If you like shopping, you’ll love Kyoto. It’s the best place in Japan to find traditional Japanese arts and crafts, and there are plenty of contemporary goods as well. This is a collection of the best shops and markets in the city.
Rather than giving a specific route and transport details, we have grouped the shops by area and the markets by date, so you can work them into your itinerary as you wish.
- Nishiki Market: This is Kyoto’s finest food market, hands down. These days it’s really swamped with tourists, so try to go early in the day or late in the afternoon.
- Aritsugu: Located at the east end of Nishiki Market (above), this is Kyoto’s finest knife shop.
- Daimaru Depachika: The basement food floor of this department store is like Aladdin’s Cave.
- Morita Washi: This brilliant shop is best place on earth to see Japanese handmade paper (washi).
- Maruzen: This is best bookstore in Kyoto, with a good selection of English-language books and lots of other stuff on offer.
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North of Downtown
- Zohiko: This is our favorite lacquerware shop in Kyoto. It’s very close to the following tea shop.
- Ippodo: If you like green tea, you must make a pilgrimage to this atmospheric old shop.
- 15th of Every Month: Chion-ji Temple Market: Known in Japanese as the Tezukuri-ichi (handmade market), this is a great place to find handmade crafts, some local organic food and some interesting people. It’s held at Chion-ji Temple, which is just east of the Imadegawa-Higashioji intersection.
- 21st of Every Month: Kobo-san Market: With a great selection of antiques, bric-a-brac, old kimono and curiosities, this market is a must-see if you’re in town on the 21st. It’s held at To-ji Temple.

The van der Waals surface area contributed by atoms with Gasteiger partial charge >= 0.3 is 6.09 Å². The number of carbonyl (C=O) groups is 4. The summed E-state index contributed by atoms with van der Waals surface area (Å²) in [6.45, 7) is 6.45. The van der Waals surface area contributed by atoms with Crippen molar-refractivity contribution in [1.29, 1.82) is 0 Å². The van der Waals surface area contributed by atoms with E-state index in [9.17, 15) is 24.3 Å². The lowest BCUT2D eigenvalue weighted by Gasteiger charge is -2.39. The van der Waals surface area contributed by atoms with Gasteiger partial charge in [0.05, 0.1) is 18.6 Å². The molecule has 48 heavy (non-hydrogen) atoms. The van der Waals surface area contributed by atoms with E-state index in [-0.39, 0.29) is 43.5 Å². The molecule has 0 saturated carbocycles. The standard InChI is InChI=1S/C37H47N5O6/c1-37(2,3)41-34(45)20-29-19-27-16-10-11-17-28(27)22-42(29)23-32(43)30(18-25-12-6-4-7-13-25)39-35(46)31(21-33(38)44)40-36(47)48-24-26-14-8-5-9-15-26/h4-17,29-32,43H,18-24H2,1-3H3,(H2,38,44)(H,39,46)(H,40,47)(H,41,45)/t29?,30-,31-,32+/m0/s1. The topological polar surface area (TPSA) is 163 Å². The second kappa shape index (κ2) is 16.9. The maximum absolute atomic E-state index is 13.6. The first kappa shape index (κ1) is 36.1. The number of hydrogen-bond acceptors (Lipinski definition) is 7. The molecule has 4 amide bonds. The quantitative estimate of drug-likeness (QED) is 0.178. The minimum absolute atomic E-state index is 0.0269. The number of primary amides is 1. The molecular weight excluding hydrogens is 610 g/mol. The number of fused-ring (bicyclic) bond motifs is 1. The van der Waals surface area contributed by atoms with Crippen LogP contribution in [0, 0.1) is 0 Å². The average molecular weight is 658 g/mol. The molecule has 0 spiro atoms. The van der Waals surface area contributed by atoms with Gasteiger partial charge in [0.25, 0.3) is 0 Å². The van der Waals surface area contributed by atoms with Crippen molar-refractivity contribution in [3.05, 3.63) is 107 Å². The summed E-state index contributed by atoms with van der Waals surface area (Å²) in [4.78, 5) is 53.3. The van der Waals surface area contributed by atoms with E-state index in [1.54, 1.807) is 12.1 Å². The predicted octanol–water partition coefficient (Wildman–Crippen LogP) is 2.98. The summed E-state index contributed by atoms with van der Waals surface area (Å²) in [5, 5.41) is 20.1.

- 25th of Every Month: Tenjin-san Market: Old kimono, bric-a-brac and antiques are among the many offerings at this fine flea market. If you’re in town on the 25th, don’t miss it. It’s held at Kitano-Tenman-gu Shrine.
Kyoto Vacation Checklist
- For all the essentials in a brief overview, see my First Time In Kyoto guide
- Check Kyoto accommodation availability on Booking.com - usually you can reserve a room with no upfront payment. Pay when you check out. Free cancellations too.
- Need tips on where to stay? See my one page guide Where To Stay In Kyoto
- See my comprehensive Packing List For Japan
- Buy a data-only SIM card online for collection when you arrive at Kansai International Airport (for Osaka and Kyoto) or Tokyo's Narita Airport. Or rent an unlimited data pocket wifi router.
- Compare Japan flight prices and timings to find the best deals
- If you're visiting more than one city, save a ton of money with a Japan Rail Pass - here's my explanation of why it's worth it
- Get travel insurance for Japan - we recommend World Nomads (and here's why)